Pap smear basics

Pap Tests 101

Every woman knows that she should have regular Pap smears. Here's what the Pap test really is -- and why it is so important.

Woman waiting for pap smear

During a Pap test, your healthcare provider collects cells from your cervix. These cells are examined for abnormalities that may indicate pre-cancer, cancer, infection or inflammation.

Woman to Woman

"What should every woman know about Pap smears? That it's uncomfortable, awkward, necessary, cold, sometimes can be slightly painful and that every other woman has done this before; you're not alone and it will be over soon." -- Wendy Lyn Phillips, beauty, image and style expert

How are the cells collected?

Your doctor uses an instrument called a speculum to widen the vagina. Then, she gently swabs the surface of your cervix, and places the collected cells onto a microscope slide for examination at a lab. This is why it's also called the Pap smear.

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Who performs the Pap test?

Physicians (especially gynecologists), physician assistants, nurse practitioners and nurse midwives typically perform the test, usually in a doctor's office, clinic or hospital.

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Why do I need a Pap test?

The Pap test is a critical portion of your healthcare routine. The abnormalities that Pap tests detect may lead to cancer. When detected early, your doctor can address such abnormalities and head off cancer.

"Nearly all deaths from cervical cancer can be prevented with routine Pap smears." -- Matilde Parente, M.D.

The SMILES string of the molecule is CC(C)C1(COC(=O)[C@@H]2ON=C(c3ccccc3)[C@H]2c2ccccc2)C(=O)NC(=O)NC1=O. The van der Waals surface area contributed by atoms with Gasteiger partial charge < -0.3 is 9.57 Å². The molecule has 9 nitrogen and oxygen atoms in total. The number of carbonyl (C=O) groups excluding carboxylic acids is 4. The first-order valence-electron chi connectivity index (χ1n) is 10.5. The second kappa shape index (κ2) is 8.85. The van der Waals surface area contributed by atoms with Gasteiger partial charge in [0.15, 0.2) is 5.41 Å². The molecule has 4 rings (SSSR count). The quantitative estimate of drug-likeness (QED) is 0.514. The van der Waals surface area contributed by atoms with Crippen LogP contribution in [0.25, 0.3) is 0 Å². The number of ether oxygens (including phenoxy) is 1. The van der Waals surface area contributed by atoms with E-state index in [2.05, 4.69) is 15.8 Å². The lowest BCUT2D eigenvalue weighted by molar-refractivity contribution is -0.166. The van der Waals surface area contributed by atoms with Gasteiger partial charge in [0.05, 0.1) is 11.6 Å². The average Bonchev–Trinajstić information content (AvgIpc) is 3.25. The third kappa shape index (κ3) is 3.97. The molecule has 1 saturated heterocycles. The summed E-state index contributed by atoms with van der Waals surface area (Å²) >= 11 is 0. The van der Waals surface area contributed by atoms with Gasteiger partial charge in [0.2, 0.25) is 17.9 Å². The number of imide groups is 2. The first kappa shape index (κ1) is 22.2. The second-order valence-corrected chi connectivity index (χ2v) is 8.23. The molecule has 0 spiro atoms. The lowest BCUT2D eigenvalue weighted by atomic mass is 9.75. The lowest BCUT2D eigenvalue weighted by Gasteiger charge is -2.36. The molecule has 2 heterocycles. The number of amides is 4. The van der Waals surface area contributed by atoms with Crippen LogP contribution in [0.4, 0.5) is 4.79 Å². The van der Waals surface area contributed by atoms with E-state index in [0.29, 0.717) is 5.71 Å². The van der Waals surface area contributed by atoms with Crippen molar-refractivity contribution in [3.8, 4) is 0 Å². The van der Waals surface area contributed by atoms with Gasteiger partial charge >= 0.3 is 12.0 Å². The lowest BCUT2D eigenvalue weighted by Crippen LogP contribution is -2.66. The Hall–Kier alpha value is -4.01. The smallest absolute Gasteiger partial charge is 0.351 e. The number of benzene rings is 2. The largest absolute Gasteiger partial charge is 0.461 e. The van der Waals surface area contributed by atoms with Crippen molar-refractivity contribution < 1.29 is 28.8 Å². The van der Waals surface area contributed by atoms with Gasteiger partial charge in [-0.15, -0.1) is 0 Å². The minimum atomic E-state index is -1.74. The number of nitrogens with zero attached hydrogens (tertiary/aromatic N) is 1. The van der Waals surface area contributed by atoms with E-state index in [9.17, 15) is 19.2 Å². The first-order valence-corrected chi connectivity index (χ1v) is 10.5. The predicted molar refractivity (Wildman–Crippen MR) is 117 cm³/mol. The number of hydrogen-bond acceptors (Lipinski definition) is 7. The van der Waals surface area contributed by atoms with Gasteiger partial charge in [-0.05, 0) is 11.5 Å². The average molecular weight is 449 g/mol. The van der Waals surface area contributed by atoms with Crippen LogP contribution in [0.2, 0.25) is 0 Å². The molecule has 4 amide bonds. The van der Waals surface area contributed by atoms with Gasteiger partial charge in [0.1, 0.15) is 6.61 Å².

How often do I need a Pap test?

Not so long ago, every woman was encouraged to have at least one Pap test per year beginning at age 18. In 2009, however, the guidelines changed a bit, and the American College of Obstetricians and Gynecologists (ACOG) now recommends the following:

  • Women should have their first Pap tests by age 21.
  • Women ages 21 to 30 should be screened every two years.
  • Women older than 30 who have had three consecutive normal Pap tests may be screened once every three years.
  • Women with certain risk factors -- such as HIV, previous cervical abnormalities or cancer -- may require more frequent screening.
  • Women over age 65 who've had no abnormal Pap tests in the last 10 years may, with a doctor's permission, stop having Pap tests altogether.
  • Women who've had a hysterectomy do not need Pap tests unless the surgery was done as treatment for a cancerous (or precancerous) condition.

"Discuss your sexual activity with your doctor. Having a new partner, multiple partners or a partner with past or present multiple partners may increase your risk of contracting HPV, which can lead to cervical cancer. -- Dr. Parente

How do I prepare for a Pap test?

A shower the morning or night before your Pap smear is adequate, advises Dr. Matilde Parente, a female pathologist who's read thousands of Pap smears. Do not use vaginal washes, foams, gels, douches or other chemicals before your appointment. Refrain from having sex for one or two days before your test, and schedule the Pap for when you are not having active menstrual bleeding.

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What results does a Pap test provide?

Your results will be reported as "normal" ("negative") or "abnormal" ("positive"). According to the National Cancer Institute, about 6 percent of all Pap tests in the U.S. are abnormal and require followup care.

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What if my Pap test results are abnormal?

Abnormal cells rarely become cancerous. Your doctor may perform another Pap test to compare to the original. Often, abnormal cells in the cervix go away without treatment.

Your doctor may do followup testing (a colposcopy) to examine your cervix and vagina further. If the colposcopy finds abnormalities, the doctor may take a biopsy of the area for examination. From there, she can determine the chance of those cells becoming cancerous and whether further treatment is needed.

Woman to Woman

As for Pap smears, speaking from experience as someone who does Brazilian waxes, know that we all look different, and no one looks "weird". -- Melissa Picolo, founder BijaBody.com

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